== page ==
I am seeking reviews on Noah Bradley's handmade log cabin course. It contains 11, one hour videos on how to build a log cabin, for 397 bucks. For an additional 200 bucks, he has a stonemason and timber frame course, along with 3 hand drawn log home plans. The reviews on his Facebook page seem like they're from people that have only watched his free videos, thus inaccurate, so I'm hoping for a more credible report.
I understand that eventually I will need to do a more hands-on workshop, or possibly an apprenticeship or school, but right now I have a full time job working under a custom stair craftsman, so the craving I have for for a traditional building experience will have to be contained through reading, watching videos, and subtle experimentation. If anyone has some alternative suggestions for a book, course, or workshop near Georgia, I'd love to hear about it.
Here's a bit of background and my envision:
- I'm 24, live with my parents, and am saving up money to buy about 10 acres in north Georgia. I plan to build my house on the weekends, then work towards an on-grid homestead once it's move in ready.
- At first I considered cob, until I learned about the code enforcement and the need to hire a private engineer for approval. Maybe cob will come after I build my first approved structure hehe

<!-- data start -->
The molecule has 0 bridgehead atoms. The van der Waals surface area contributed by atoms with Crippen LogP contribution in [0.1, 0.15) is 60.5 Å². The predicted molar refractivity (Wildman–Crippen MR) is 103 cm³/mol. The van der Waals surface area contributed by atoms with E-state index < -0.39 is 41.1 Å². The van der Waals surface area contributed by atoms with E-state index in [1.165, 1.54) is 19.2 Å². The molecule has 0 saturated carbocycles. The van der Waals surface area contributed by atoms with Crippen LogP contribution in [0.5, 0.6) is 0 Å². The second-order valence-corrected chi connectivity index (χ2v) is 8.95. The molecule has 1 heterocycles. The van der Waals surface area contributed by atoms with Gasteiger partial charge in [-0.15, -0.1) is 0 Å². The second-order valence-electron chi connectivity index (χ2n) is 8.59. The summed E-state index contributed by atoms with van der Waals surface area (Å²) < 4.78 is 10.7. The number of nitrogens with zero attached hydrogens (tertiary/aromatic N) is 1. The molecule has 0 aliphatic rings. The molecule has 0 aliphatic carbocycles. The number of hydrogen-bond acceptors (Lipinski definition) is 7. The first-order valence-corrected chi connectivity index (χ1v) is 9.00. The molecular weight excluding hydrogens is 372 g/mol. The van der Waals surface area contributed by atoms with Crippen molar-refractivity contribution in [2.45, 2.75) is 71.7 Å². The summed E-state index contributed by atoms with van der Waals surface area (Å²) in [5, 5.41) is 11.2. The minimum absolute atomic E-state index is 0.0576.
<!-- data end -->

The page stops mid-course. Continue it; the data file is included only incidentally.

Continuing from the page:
- So then I decided to move towards something more familiar and timeless - a log cabin. This is when I encountered Noah Bradley's courses.
- I am still considering a roundwood framed house, and love the idea of learning through the Japanese discipline. Though I figure building a log cabin would be a better introduction, unless I can be convinced otherwise.
I am Serkan from California. I was also looking for reviews for Noah Bradley's log cabin course. I could not find anything except yours. As you mentioned, his facebook page posts may not be very helpful. So I was wondering if you finished watching all the videos and what your thoughts about them. I am thinking about enrolling to $600 course. I wish there was some additional hands-on workshop he could offer. I will appreciate if you can help me on this.
Hello Serkan, here is my review as promised (thank you for reminding me I posted this! XD):
If you want to build your own house on your own, without hiring other people to do it, then you will want get the full package that includes the log cabin academy. Those are the videos that go step by step on how he does it. If your young, fit, have the time, I say go for it. I live at home with my parents, so I'm able to save a lot of money and afford the cost. It's a lot of money - 600 dollars if I can remember.
Each topic is covered in about an hour video:
the basics of types of logs, hiring someone with a portable bandsaw mill to cut your logs (if you have good ones on site)
footers, foundations, floor systems,
notching and setting logs